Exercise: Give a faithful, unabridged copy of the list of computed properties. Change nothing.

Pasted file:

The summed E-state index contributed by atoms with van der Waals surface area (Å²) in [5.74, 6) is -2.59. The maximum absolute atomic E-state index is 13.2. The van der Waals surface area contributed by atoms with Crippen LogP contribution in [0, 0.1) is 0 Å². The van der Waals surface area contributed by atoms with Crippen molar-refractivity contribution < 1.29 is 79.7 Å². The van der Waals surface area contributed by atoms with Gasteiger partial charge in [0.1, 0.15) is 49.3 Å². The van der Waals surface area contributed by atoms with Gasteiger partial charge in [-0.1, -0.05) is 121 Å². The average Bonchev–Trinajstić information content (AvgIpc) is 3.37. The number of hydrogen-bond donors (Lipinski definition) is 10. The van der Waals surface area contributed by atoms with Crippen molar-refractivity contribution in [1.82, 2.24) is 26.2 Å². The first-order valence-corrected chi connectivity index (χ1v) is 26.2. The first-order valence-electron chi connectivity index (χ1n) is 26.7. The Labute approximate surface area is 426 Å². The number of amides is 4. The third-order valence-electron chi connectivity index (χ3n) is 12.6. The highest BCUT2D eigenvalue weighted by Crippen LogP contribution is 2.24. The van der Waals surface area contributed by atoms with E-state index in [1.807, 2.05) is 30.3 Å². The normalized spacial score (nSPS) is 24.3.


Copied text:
The summed E-state index contributed by atoms with van der Waals surface area (Å²) in [5.74, 6) is -2.59. The maximum absolute atomic E-state index is 13.2. The van der Waals surface area contributed by atoms with Crippen LogP contribution in [0, 0.1) is 0 Å². The van der Waals surface area contributed by atoms with Crippen molar-refractivity contribution < 1.29 is 79.7 Å². The van der Waals surface area contributed by atoms with Gasteiger partial charge in [0.1, 0.15) is 49.3 Å². The van der Waals surface area contributed by atoms with Gasteiger partial charge in [-0.1, -0.05) is 121 Å². The average Bonchev–Trinajstić information content (AvgIpc) is 3.37. The number of hydrogen-bond donors (Lipinski definition) is 10. The van der Waals surface area contributed by atoms with Crippen molar-refractivity contribution in [1.82, 2.24) is 26.2 Å². The first-order valence-corrected chi connectivity index (χ1v) is 26.2. The first-order valence-electron chi connectivity index (χ1n) is 26.7. The Labute approximate surface area is 426 Å². The number of amides is 4. The third-order valence-electron chi connectivity index (χ3n) is 12.6. The highest BCUT2D eigenvalue weighted by Crippen LogP contribution is 2.24. The van der Waals surface area contributed by atoms with E-state index in [1.807, 2.05) is 30.3 Å². The normalized spacial score (nSPS) is 24.3.